This section is from the book "Arts & Crafts Magazine Vol1-2", by Hutchinson & Company.
The ninth annual "International Furnishing Trades Exhibition and Market," recently held at Agricultural Hall, although designed solely in the interests of the various trades represented, contained much worty of notice in these pages. We were struck by the excellence of some of the furniture of moderate cost. This was very noticeable in the exhibit of Bartlett, Scott & Co., Ltd., of High Wycombe (whose London showrooms are at 59, Berners-street, W.). We noted especially their well-made and artistically designed oak dining-room suites. A modern " Welsh dresser," with copper hinges was capital. Kauf-mann & Co., of Weaste, near Manchester, showed attractive original designs in bedroom and other furniture, and highly creditable examples of inlaying and marquetry copper work. A striking exhibit was made by Felix Kuhn, of Liverpool, of door and drawer handles, hinges, panels, finger plates, and other metal work. The timber trade was represented by some of the best firms in England. John Burton proved by his fine display of marquetry, cut by English workmen, that he is capable of competing with similar work for which one usually has to go to the Continent. His exhibit of timber also was large and interesting. Timber and veneers used in cabinet making, marquetry, and inlays were a feature of the display made by William Marshall & Son, but no less notable were his choice samples of mahogany and satinwood curls, richly figured Cuba and Spanish saw-cut veneers and fine burr walnut veneers. For craftsmen who are on the look-out for simple, well-constructed furniture of good design, to ornament with wood carving and metal work, nothing could be more acceptable than some of the oak-fumed articles made by Messrs. C. & R. Light, Ltd. (Curtain-road). Their general furniture exhibit, too, was highly creditable. The Cloisonne Glass Company show that their new invention, which has so much to recommend it on technical grounds, is not likely to suffer for lack of artistic design. As our readers probably know, the outlines of the patterns are formed by thin metal strips creating partitions, or "cloisons," which are then filled in with coloured enamels. It is certainly very attractive in design and colouring. We shall hope to find space, later,to describe in detail the process of manufacture. It was interesting to see, in the art metal work exhibit of Messrs. Willetts-Adshead, Ltd., Falcon Works, Dudley, a handsome fireplace and hearth suite, all in solid brass, designed by Walter Crane; for we believe that this is the first essay of the kind by that distinguished artist.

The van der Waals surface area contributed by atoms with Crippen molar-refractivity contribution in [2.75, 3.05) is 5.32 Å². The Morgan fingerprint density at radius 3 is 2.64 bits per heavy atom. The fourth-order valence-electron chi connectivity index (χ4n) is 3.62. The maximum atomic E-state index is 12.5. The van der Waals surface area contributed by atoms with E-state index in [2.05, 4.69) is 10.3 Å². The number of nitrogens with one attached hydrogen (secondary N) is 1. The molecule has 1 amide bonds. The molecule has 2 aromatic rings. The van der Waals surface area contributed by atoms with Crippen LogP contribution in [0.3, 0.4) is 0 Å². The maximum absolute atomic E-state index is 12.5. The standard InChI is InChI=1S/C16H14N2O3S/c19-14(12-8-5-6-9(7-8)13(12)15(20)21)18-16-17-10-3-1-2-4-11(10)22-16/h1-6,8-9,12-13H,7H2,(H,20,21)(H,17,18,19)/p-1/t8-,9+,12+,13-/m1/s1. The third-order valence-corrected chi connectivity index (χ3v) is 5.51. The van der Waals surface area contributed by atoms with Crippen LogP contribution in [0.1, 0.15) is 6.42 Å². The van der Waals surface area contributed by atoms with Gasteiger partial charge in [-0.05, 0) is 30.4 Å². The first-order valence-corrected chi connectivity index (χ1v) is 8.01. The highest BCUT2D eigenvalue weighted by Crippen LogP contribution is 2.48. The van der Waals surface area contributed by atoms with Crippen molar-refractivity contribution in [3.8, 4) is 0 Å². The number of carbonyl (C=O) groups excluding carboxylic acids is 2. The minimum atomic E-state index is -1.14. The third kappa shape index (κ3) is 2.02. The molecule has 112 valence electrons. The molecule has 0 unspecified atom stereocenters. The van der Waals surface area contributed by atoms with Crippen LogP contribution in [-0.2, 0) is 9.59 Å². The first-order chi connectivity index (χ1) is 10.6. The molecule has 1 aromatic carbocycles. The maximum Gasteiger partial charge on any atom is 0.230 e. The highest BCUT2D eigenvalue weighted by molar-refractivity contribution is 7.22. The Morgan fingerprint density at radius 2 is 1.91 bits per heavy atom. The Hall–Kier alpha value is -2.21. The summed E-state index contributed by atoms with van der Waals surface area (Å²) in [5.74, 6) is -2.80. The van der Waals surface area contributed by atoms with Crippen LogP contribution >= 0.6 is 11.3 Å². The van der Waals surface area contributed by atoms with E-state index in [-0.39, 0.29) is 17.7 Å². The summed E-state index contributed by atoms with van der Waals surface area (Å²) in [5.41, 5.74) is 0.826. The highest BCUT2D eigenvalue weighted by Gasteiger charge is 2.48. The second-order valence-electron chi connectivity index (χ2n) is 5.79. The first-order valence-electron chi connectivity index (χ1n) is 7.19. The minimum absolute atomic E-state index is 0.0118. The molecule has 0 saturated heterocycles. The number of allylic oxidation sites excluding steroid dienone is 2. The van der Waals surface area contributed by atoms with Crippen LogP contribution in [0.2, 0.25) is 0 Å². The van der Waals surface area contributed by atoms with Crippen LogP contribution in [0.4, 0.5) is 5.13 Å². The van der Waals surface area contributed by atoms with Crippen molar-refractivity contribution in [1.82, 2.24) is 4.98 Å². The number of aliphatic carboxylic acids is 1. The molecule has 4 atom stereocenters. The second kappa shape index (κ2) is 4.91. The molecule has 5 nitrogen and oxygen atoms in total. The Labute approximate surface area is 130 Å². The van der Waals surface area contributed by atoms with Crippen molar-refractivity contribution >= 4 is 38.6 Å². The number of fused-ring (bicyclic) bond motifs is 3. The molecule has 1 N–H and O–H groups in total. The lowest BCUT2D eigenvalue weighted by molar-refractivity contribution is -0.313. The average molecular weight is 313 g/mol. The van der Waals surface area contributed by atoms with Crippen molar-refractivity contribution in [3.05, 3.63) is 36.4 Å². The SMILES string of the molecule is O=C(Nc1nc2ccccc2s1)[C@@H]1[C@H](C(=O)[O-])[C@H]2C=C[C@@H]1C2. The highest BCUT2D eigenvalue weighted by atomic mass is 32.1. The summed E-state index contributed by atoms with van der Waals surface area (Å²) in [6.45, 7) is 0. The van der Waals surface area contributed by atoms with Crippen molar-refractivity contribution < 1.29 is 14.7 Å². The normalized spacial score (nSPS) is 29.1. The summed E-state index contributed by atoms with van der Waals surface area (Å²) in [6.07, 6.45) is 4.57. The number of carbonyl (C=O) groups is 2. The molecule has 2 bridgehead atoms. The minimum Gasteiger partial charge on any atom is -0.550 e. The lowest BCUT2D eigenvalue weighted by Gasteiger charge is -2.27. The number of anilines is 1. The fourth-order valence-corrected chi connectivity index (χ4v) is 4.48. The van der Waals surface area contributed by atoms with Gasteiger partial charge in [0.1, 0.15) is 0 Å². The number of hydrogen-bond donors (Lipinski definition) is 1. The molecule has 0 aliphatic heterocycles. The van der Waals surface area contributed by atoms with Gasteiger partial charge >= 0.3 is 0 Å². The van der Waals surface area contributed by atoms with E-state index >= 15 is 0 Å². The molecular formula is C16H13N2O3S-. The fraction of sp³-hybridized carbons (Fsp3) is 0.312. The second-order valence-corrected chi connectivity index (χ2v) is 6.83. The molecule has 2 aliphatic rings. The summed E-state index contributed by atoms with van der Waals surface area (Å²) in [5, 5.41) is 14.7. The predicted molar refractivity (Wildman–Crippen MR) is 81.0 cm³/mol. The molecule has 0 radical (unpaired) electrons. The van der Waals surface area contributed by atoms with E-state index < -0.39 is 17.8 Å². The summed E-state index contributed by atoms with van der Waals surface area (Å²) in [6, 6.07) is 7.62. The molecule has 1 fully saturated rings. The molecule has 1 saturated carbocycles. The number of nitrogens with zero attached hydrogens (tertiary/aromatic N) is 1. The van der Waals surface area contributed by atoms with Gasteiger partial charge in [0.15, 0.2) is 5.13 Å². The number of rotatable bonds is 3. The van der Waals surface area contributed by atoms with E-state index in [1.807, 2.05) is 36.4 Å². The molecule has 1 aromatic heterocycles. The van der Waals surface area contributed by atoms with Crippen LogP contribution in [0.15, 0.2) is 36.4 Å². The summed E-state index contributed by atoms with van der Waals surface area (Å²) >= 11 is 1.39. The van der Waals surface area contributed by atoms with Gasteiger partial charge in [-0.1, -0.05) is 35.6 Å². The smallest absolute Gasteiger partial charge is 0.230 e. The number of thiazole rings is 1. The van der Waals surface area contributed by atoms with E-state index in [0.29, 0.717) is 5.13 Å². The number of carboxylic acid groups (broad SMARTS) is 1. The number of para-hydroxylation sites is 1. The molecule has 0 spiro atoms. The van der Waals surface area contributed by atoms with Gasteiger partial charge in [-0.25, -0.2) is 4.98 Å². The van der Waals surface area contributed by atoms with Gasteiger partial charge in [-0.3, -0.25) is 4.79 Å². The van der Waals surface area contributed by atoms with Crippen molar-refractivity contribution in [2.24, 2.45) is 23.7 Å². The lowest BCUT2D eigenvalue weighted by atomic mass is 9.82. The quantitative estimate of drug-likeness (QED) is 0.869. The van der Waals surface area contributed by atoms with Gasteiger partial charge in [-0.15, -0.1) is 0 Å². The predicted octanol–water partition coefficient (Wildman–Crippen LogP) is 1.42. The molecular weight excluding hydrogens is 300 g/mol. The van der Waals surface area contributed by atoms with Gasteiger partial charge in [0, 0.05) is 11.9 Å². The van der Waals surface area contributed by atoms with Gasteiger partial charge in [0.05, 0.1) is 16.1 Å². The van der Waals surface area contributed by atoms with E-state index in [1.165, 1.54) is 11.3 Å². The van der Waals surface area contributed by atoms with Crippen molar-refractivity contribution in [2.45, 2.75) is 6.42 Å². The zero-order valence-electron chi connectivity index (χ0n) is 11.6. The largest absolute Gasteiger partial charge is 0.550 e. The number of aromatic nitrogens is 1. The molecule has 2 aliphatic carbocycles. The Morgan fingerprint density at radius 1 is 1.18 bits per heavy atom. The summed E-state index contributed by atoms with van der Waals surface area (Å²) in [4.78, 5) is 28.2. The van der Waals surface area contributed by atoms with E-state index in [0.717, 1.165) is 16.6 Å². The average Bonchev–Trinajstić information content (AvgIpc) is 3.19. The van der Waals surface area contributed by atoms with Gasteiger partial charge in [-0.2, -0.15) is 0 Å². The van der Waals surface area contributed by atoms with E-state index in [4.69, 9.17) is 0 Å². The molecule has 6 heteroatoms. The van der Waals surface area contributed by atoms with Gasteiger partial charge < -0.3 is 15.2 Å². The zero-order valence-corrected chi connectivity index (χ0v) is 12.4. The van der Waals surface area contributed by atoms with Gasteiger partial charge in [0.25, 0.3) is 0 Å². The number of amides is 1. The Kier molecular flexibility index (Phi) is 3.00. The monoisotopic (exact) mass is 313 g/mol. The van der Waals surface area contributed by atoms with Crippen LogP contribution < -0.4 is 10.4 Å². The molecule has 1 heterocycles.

NO. II. (From the Collection of Mr. Gawthorp.)
Alphabets For Art Workers - NO. III. (From the Collection of Mr. GaWthorp.)